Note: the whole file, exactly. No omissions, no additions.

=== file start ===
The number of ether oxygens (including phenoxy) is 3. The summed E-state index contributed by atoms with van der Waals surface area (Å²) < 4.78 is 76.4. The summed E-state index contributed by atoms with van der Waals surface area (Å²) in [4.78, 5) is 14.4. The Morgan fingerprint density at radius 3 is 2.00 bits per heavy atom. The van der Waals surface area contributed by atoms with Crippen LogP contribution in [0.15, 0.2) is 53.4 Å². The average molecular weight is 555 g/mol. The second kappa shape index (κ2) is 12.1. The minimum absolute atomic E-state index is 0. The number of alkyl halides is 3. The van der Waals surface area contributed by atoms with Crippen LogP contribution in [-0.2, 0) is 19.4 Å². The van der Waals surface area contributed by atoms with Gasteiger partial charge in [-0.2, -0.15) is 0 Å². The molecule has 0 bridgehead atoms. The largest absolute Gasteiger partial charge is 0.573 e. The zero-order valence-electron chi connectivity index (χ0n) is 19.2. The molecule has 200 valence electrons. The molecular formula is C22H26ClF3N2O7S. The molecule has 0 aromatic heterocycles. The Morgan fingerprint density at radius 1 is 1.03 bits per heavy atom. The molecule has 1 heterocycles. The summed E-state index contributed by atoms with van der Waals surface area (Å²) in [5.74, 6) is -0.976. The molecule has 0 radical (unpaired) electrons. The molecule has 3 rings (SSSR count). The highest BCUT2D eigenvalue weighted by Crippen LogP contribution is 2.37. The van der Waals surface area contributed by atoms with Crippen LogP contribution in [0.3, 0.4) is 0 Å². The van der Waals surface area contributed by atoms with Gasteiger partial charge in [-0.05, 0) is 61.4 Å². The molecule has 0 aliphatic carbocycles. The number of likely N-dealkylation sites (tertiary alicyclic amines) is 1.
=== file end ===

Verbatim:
The number of ether oxygens (including phenoxy) is 3. The summed E-state index contributed by atoms with van der Waals surface area (Å²) < 4.78 is 76.4. The summed E-state index contributed by atoms with van der Waals surface area (Å²) in [4.78, 5) is 14.4. The Morgan fingerprint density at radius 3 is 2.00 bits per heavy atom. The van der Waals surface area contributed by atoms with Crippen LogP contribution in [0.15, 0.2) is 53.4 Å². The average molecular weight is 555 g/mol. The second kappa shape index (κ2) is 12.1. The minimum absolute atomic E-state index is 0. The number of alkyl halides is 3. The van der Waals surface area contributed by atoms with Crippen LogP contribution in [-0.2, 0) is 19.4 Å². The van der Waals surface area contributed by atoms with Gasteiger partial charge in [-0.2, -0.15) is 0 Å². The molecule has 0 bridgehead atoms. The largest absolute Gasteiger partial charge is 0.573 e. The zero-order valence-electron chi connectivity index (χ0n) is 19.2. The molecule has 200 valence electrons. The molecular formula is C22H26ClF3N2O7S. The molecule has 0 aromatic heterocycles. The Morgan fingerprint density at radius 1 is 1.03 bits per heavy atom. The molecule has 1 heterocycles. The summed E-state index contributed by atoms with van der Waals surface area (Å²) in [5.74, 6) is -0.976. The molecule has 0 radical (unpaired) electrons. The molecule has 3 rings (SSSR count). The highest BCUT2D eigenvalue weighted by Crippen LogP contribution is 2.37. The van der Waals surface area contributed by atoms with Crippen LogP contribution in [0.3, 0.4) is 0 Å². The van der Waals surface area contributed by atoms with Gasteiger partial charge in [-0.05, 0) is 61.4 Å². The molecule has 0 aliphatic carbocycles. The number of likely N-dealkylation sites (tertiary alicyclic amines) is 1.